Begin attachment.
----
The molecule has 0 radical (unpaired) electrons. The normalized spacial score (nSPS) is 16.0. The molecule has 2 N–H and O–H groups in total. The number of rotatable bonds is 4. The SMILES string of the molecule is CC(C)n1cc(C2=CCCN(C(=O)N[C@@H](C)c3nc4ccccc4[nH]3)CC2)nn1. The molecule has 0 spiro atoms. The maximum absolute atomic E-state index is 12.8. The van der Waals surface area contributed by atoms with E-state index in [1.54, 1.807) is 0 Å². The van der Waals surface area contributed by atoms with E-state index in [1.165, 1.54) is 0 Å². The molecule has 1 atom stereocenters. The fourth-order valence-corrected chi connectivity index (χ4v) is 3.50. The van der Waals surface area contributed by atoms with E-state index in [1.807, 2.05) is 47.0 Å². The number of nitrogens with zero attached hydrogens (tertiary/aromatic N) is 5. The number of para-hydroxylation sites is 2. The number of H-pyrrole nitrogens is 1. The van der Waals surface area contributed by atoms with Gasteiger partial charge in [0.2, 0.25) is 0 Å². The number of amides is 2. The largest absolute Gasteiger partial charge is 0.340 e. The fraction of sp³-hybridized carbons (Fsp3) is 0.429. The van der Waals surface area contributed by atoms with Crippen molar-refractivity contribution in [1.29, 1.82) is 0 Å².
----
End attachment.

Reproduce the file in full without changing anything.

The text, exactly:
The molecule has 0 radical (unpaired) electrons. The normalized spacial score (nSPS) is 16.0. The molecule has 2 N–H and O–H groups in total. The number of rotatable bonds is 4. The SMILES string of the molecule is CC(C)n1cc(C2=CCCN(C(=O)N[C@@H](C)c3nc4ccccc4[nH]3)CC2)nn1. The molecule has 0 spiro atoms. The maximum absolute atomic E-state index is 12.8. The van der Waals surface area contributed by atoms with E-state index in [1.54, 1.807) is 0 Å². The van der Waals surface area contributed by atoms with E-state index in [1.165, 1.54) is 0 Å². The molecule has 1 atom stereocenters. The fourth-order valence-corrected chi connectivity index (χ4v) is 3.50. The van der Waals surface area contributed by atoms with E-state index in [1.807, 2.05) is 47.0 Å². The number of nitrogens with zero attached hydrogens (tertiary/aromatic N) is 5. The number of para-hydroxylation sites is 2. The number of H-pyrrole nitrogens is 1. The van der Waals surface area contributed by atoms with Gasteiger partial charge in [0.2, 0.25) is 0 Å². The number of amides is 2. The largest absolute Gasteiger partial charge is 0.340 e. The fraction of sp³-hybridized carbons (Fsp3) is 0.429. The van der Waals surface area contributed by atoms with Crippen molar-refractivity contribution in [1.29, 1.82) is 0 Å².